Overtime pay is often necessary in order to meet customer, production or other operational demands. However, it is crucial that you understand the intricacies of the overtime provisions in the Employment Standards Act, in order to manage the overtime you pay and ensure you don’t incur liability for overtime you might fail to pay.
Employees not working under an averaging agreement are entitled to be paid at overtime rates for time worked beyond a certain number of hours each day and a certain number of hours each week. As an employer, your obligation to pay daily overtime is independent of your obligation to pay weekly overtime. The two are calculated separately, and being entitled to one does not necessarily mean that an employee is entitled to the other. More detail on daily and weekly overtime are outlined below.
If an employee works longer than eight hours in a day, then that employee is entitled to 1.5 times the regular wage for the time worked in excess of eight hours and 2 times the regular wage for the time worked beyond 12 hours.
If an employee works more than 40 hours in a week, the employee is entitled to be paid 1.5 times the regular wage for the time worked in excess of 40 hours. However, in calculating whether an employee is entitled to weekly overtime, only the first eight hours worked by an employee in each day is counted. This means that weekly overtime will only be required where an employee works more than five days in a week.
MEANING OF “WORK”
An employee is only entitled to overtime rates for time worked more than eight hours per day or 40 hours per week. This can raise the issue of the meaning of “work” in certain cases.
Section 1 of the act defines work as “the labour or services an employee performs for an employer whether in the employee’s residence or elsewhere. An employee is deemed to be at work while on-call at a location designated by the employer unless the designated location is the employee’s residence.”
Based on this definition, work has been found to include travel time where the travel is part of an employee’s job, but not where it is considered a commute. Time during which an employee undergoes training at the employer’s direction is also considered time worked. However, where an employee is scheduled for a two-hour break during a 10-hour shift, and where the employee is not required to be available for work during the two-hour break, the employee will not be entitled to daily overtime.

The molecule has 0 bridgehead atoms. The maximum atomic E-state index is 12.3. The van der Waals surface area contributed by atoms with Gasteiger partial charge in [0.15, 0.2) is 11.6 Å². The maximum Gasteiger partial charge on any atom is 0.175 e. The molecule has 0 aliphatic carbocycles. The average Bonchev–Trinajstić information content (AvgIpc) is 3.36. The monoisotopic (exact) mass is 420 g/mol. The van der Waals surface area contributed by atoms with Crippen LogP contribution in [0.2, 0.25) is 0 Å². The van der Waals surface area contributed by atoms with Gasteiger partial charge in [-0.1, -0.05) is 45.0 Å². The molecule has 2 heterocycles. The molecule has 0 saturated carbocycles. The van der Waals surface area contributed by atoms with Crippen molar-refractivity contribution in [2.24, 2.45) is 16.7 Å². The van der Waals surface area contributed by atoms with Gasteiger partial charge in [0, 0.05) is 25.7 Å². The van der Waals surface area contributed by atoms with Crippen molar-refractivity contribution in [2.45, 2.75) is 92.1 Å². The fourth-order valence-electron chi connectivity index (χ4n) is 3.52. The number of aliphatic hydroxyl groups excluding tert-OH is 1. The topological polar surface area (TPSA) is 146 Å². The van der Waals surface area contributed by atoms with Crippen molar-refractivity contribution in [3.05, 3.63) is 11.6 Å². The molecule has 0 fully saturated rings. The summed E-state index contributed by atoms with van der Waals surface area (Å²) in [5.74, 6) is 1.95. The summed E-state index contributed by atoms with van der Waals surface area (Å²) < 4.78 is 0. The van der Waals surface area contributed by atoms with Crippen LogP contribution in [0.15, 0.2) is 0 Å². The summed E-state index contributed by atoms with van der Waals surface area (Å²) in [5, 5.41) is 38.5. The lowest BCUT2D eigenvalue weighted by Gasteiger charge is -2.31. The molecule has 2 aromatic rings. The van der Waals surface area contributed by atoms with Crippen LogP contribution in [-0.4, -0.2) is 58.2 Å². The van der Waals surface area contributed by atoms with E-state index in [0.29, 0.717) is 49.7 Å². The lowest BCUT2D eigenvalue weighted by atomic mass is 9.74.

Apart from entering into the averaging agreements provided for in the act, employers and employees cannot agree to avoid the overtime rules, either by establishing a higher regular wage rate in lieu of overtime or by simply ignoring the overtime provision altogether.
At the written request of an employee, the employer may establish a time bank for overtime worked. If a time bank is established, you must credit the employee’s overtime wages to the time bank instead of paying them to the employee within the regular time frame for paying wages under the act. It is important to note that overtime work is banked at overtime rates, rather than on a straight time basis, such that an employee who works one hour of overtime, will be entitled to bank 1.5 hours to the overtime bank.
Once a time bank is established, the employee may, at any time, request the employer to do any one of the following:
- Pay the employee all or part of the wages credited to the time bank
- Allow the employee to take time off, with pay in lieu of being paid the wages in the time bank, at a time agreed to by the employer and the employee
- Close the time bank
An employer may close an employee’s time bank on one month’s notice. In this case, the employer has six months to either pay the employee all the wages credited to the time bank, allow the employee to use the wages credited in the time bank to take time off with pay, or a combination of the two.
Upon termination of employment or on receiving an employee’s written request to close a time bank, the employer must pay the employee any amount credited to the time bank. If at the time of termination, there is a negative balance in an employee’s time bank, the employer is not permitted to set off the amount owing on the employee’s final paycheque.
For more information about banking overtime, see Interpretation Manual – Section 42 – Banking of Overtime.
EXCLUSIONS FROM OVERTIME PROVISIONS
Section 34 of the Employment Standards Regulation provides for a number of exclusions of certain employees from the hours of work and overtime provisions of Part 4 of the Act. Most notably, an employee in a position of management does not qualify to receive overtime hours. For more information on these exclusions, visit the Interpretation Manual – Section 34.
For more information on overtime pay generally, visit the Hours of Work and Overtime Factsheet and Interpretation Manual – Section 40 – Overtime.
Information provided by Ryan Anderson, an employment lawyer with Mathews Dinsdale & Clark LLP. The information provided in this article is necessarily of a general nature and must not be regarded as legal advice. For more information about Mathews Dinsdale & Clark LLP, please visit mathewsdinsdale.com.